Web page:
Mac vs. PC: The Debate and the Dilemma
Background of the Debate
The debate between whether to buy Macintosh or buy a PC has been ongoing since Microsoft first introduced Microsoft Windows in November 1984. Apple Macintosh had developed its first personal computer, mouse and graphical user interface (GUI) in January of 1984. The debate has grown and has been the subject of many articles and even is the main high light of various websites. This frequently heated debate has even been compared to the Pepsi vs. Coke debate (Derene, 2009). While the rhetoric has continued the differences between these products has actually lessened, making it possible for some applications to be shared. Even the mechanics of the machines has become similar. Both use Intel processors, and both obtain many of their parts from the same supply companies. The operating systems of Windows Vista and Mac OSX Leopard are very similar when comparing multimedia, Internet and applications (Derene, 2009).
It is a well-known fact that Microsoft is the most marketed operating system. This can be explained by the decision by Microsoft to design and sell its operating system to other computer manufacturers. This meant making it compatible with other hardware. Apple did not choose to do this, making its operating systems only compatible with its own computer hardware (Derene, 2009). In a website article called “HongKait.Com: Online Tips for Designers and Bloggers” Nina Krimly states statistics that identify Microsoft as controlling 91% of the market while Apple Mac around 5%. The exclusivity of Apple did not make it popular among those who used the computer to work on projects both at home and at work in the past and Macs were thought to be the choice of the “artists” and schools and the PC was the choice of business and industry. Development in both products has challenged both of these stereotypes. Most literature that is not published by the computer companies, now identify the similarities and focus less on the differences. They no longer propose that if you have a PC at work you should be consistent with what you have at home. The main differences are preferences and style. The research on the personality traits of Mac vs. PC users even show a blending and less division than in the past (Ford, 2009). There are some other differences in the Apple Mac and PCs that should be considered when discussing which machines are better for schools to purchase.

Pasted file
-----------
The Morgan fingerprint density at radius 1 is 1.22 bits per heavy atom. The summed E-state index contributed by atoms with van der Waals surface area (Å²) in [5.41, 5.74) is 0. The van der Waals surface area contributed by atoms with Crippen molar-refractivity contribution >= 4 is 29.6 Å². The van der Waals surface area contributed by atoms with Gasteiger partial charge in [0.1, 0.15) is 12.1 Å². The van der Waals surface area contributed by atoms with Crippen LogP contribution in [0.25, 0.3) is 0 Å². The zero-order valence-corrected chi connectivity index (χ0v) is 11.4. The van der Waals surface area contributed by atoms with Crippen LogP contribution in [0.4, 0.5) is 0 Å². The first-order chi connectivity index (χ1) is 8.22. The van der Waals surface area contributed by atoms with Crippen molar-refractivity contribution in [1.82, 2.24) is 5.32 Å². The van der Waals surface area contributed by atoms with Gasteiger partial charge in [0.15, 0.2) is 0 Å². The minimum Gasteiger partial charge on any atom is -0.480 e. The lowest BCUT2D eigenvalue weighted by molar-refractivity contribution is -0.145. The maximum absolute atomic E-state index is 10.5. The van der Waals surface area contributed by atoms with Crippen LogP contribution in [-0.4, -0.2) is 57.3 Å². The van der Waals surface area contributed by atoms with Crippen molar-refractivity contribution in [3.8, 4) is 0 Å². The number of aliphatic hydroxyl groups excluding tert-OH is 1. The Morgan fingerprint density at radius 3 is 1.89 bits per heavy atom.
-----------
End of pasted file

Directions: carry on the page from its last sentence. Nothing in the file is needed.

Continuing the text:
The use of Apple Macintosh in schools is predominantly all that I know and I knew little of personal computer use prior to ten years ago. Our middle class, suburban school district of over 4000 students, use to pride itself with keeping up with the technology with its more affluent neighbors to the east and the south. Changes in the economy have limited the purchase of new computers to 1.) Those bought for the new school in the district three...